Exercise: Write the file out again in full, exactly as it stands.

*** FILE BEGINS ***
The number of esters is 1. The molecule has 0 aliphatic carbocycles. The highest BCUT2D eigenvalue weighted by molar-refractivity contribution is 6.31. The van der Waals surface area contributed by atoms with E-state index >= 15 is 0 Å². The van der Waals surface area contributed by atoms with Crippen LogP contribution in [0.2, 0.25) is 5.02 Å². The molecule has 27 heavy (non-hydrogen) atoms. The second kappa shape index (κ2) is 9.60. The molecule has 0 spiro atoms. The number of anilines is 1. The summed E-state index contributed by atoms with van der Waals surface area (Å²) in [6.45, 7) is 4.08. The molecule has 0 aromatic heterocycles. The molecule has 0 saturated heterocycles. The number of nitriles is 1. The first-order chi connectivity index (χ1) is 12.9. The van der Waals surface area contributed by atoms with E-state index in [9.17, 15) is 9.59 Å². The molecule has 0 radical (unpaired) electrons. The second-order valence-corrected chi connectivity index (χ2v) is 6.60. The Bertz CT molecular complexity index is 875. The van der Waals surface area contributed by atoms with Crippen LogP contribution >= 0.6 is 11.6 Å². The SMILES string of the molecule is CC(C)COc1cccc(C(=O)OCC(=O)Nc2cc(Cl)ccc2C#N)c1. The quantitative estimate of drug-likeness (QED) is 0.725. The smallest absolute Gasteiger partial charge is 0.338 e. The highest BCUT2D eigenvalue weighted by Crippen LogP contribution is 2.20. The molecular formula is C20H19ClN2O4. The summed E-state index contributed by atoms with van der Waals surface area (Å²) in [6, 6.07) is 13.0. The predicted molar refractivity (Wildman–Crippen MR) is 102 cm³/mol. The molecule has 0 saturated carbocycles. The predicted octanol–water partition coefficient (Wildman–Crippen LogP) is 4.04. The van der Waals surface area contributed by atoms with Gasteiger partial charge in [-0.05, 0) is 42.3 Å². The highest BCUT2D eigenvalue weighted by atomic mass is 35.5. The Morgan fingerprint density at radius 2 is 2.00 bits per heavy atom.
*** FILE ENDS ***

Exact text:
The number of esters is 1. The molecule has 0 aliphatic carbocycles. The highest BCUT2D eigenvalue weighted by molar-refractivity contribution is 6.31. The van der Waals surface area contributed by atoms with E-state index >= 15 is 0 Å². The van der Waals surface area contributed by atoms with Crippen LogP contribution in [0.2, 0.25) is 5.02 Å². The molecule has 27 heavy (non-hydrogen) atoms. The second kappa shape index (κ2) is 9.60. The molecule has 0 spiro atoms. The number of anilines is 1. The summed E-state index contributed by atoms with van der Waals surface area (Å²) in [6.45, 7) is 4.08. The molecule has 0 aromatic heterocycles. The molecule has 0 saturated heterocycles. The number of nitriles is 1. The first-order chi connectivity index (χ1) is 12.9. The van der Waals surface area contributed by atoms with E-state index in [9.17, 15) is 9.59 Å². The molecule has 0 radical (unpaired) electrons. The second-order valence-corrected chi connectivity index (χ2v) is 6.60. The Bertz CT molecular complexity index is 875. The van der Waals surface area contributed by atoms with Crippen LogP contribution >= 0.6 is 11.6 Å². The SMILES string of the molecule is CC(C)COc1cccc(C(=O)OCC(=O)Nc2cc(Cl)ccc2C#N)c1. The quantitative estimate of drug-likeness (QED) is 0.725. The smallest absolute Gasteiger partial charge is 0.338 e. The highest BCUT2D eigenvalue weighted by Crippen LogP contribution is 2.20. The molecular formula is C20H19ClN2O4. The summed E-state index contributed by atoms with van der Waals surface area (Å²) in [6, 6.07) is 13.0. The predicted molar refractivity (Wildman–Crippen MR) is 102 cm³/mol. The molecule has 0 saturated carbocycles. The predicted octanol–water partition coefficient (Wildman–Crippen LogP) is 4.04. The van der Waals surface area contributed by atoms with Gasteiger partial charge in [-0.05, 0) is 42.3 Å². The highest BCUT2D eigenvalue weighted by atomic mass is 35.5. The Morgan fingerprint density at radius 2 is 2.00 bits per heavy atom.